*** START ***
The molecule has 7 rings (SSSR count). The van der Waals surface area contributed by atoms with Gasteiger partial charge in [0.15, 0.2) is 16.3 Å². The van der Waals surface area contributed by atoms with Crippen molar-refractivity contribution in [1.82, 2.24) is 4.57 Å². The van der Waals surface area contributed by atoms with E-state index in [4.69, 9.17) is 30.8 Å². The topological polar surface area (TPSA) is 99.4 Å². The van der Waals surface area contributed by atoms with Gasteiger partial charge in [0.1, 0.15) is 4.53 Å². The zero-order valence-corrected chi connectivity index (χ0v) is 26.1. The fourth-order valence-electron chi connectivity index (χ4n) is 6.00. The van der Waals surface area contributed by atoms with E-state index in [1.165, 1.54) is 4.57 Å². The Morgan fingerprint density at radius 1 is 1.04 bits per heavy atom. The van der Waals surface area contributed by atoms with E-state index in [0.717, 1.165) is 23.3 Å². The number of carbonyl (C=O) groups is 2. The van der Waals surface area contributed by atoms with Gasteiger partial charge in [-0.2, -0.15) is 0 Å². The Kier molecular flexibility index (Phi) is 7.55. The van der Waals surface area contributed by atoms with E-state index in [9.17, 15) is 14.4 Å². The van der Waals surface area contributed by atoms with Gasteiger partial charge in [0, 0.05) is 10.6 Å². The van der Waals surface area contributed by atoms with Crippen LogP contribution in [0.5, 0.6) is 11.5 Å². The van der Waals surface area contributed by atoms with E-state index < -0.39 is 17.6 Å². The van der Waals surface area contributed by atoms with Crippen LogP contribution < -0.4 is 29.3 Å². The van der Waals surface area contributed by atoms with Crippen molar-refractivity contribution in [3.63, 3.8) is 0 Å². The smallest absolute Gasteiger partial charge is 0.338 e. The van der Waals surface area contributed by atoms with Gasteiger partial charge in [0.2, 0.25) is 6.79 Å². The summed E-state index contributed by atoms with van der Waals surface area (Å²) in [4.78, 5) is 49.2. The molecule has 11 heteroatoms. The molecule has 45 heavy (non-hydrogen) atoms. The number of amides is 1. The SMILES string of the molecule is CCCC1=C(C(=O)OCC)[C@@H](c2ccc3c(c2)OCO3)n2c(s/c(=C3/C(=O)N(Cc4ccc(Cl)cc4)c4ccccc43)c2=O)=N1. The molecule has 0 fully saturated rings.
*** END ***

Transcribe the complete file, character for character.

The molecule has 7 rings (SSSR count). The van der Waals surface area contributed by atoms with Gasteiger partial charge in [0.15, 0.2) is 16.3 Å². The van der Waals surface area contributed by atoms with Crippen molar-refractivity contribution in [1.82, 2.24) is 4.57 Å². The van der Waals surface area contributed by atoms with E-state index in [4.69, 9.17) is 30.8 Å². The topological polar surface area (TPSA) is 99.4 Å². The van der Waals surface area contributed by atoms with Gasteiger partial charge in [0.1, 0.15) is 4.53 Å². The zero-order valence-corrected chi connectivity index (χ0v) is 26.1. The fourth-order valence-electron chi connectivity index (χ4n) is 6.00. The van der Waals surface area contributed by atoms with E-state index in [1.165, 1.54) is 4.57 Å². The Morgan fingerprint density at radius 1 is 1.04 bits per heavy atom. The van der Waals surface area contributed by atoms with E-state index in [0.717, 1.165) is 23.3 Å². The number of carbonyl (C=O) groups is 2. The van der Waals surface area contributed by atoms with Gasteiger partial charge in [-0.2, -0.15) is 0 Å². The Kier molecular flexibility index (Phi) is 7.55. The van der Waals surface area contributed by atoms with E-state index in [9.17, 15) is 14.4 Å². The van der Waals surface area contributed by atoms with Gasteiger partial charge in [0, 0.05) is 10.6 Å². The van der Waals surface area contributed by atoms with Crippen LogP contribution in [0.5, 0.6) is 11.5 Å². The van der Waals surface area contributed by atoms with E-state index < -0.39 is 17.6 Å². The van der Waals surface area contributed by atoms with Crippen LogP contribution < -0.4 is 29.3 Å². The van der Waals surface area contributed by atoms with Crippen molar-refractivity contribution in [3.63, 3.8) is 0 Å². The smallest absolute Gasteiger partial charge is 0.338 e. The van der Waals surface area contributed by atoms with Gasteiger partial charge in [0.2, 0.25) is 6.79 Å². The summed E-state index contributed by atoms with van der Waals surface area (Å²) in [4.78, 5) is 49.2. The molecule has 11 heteroatoms. The molecule has 45 heavy (non-hydrogen) atoms. The number of amides is 1. The SMILES string of the molecule is CCCC1=C(C(=O)OCC)[C@@H](c2ccc3c(c2)OCO3)n2c(s/c(=C3/C(=O)N(Cc4ccc(Cl)cc4)c4ccccc43)c2=O)=N1. The molecule has 0 fully saturated rings.